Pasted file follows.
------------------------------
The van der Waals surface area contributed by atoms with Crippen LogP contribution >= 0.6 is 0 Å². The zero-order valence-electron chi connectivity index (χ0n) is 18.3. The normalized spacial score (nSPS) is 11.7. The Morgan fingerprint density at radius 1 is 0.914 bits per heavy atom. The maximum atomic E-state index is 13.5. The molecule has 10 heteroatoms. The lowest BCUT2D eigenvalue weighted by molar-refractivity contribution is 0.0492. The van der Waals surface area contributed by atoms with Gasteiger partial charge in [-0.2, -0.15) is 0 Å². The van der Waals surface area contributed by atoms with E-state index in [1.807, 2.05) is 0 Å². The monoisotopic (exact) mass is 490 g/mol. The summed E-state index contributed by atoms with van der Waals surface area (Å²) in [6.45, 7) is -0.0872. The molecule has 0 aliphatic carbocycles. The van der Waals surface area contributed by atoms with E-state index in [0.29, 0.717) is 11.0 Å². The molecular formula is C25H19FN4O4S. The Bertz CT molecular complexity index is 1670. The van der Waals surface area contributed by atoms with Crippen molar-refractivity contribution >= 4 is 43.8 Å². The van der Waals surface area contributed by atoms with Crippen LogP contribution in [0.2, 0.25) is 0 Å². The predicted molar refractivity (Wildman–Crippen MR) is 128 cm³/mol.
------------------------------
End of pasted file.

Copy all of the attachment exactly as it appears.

The van der Waals surface area contributed by atoms with Crippen LogP contribution >= 0.6 is 0 Å². The zero-order valence-electron chi connectivity index (χ0n) is 18.3. The normalized spacial score (nSPS) is 11.7. The Morgan fingerprint density at radius 1 is 0.914 bits per heavy atom. The maximum atomic E-state index is 13.5. The molecule has 10 heteroatoms. The lowest BCUT2D eigenvalue weighted by molar-refractivity contribution is 0.0492. The van der Waals surface area contributed by atoms with Gasteiger partial charge in [-0.2, -0.15) is 0 Å². The van der Waals surface area contributed by atoms with E-state index in [1.807, 2.05) is 0 Å². The monoisotopic (exact) mass is 490 g/mol. The summed E-state index contributed by atoms with van der Waals surface area (Å²) in [6.45, 7) is -0.0872. The molecule has 0 aliphatic carbocycles. The van der Waals surface area contributed by atoms with E-state index in [0.29, 0.717) is 11.0 Å². The molecular formula is C25H19FN4O4S. The Bertz CT molecular complexity index is 1670. The van der Waals surface area contributed by atoms with Crippen molar-refractivity contribution >= 4 is 43.8 Å². The van der Waals surface area contributed by atoms with Crippen LogP contribution in [0.2, 0.25) is 0 Å². The predicted molar refractivity (Wildman–Crippen MR) is 128 cm³/mol.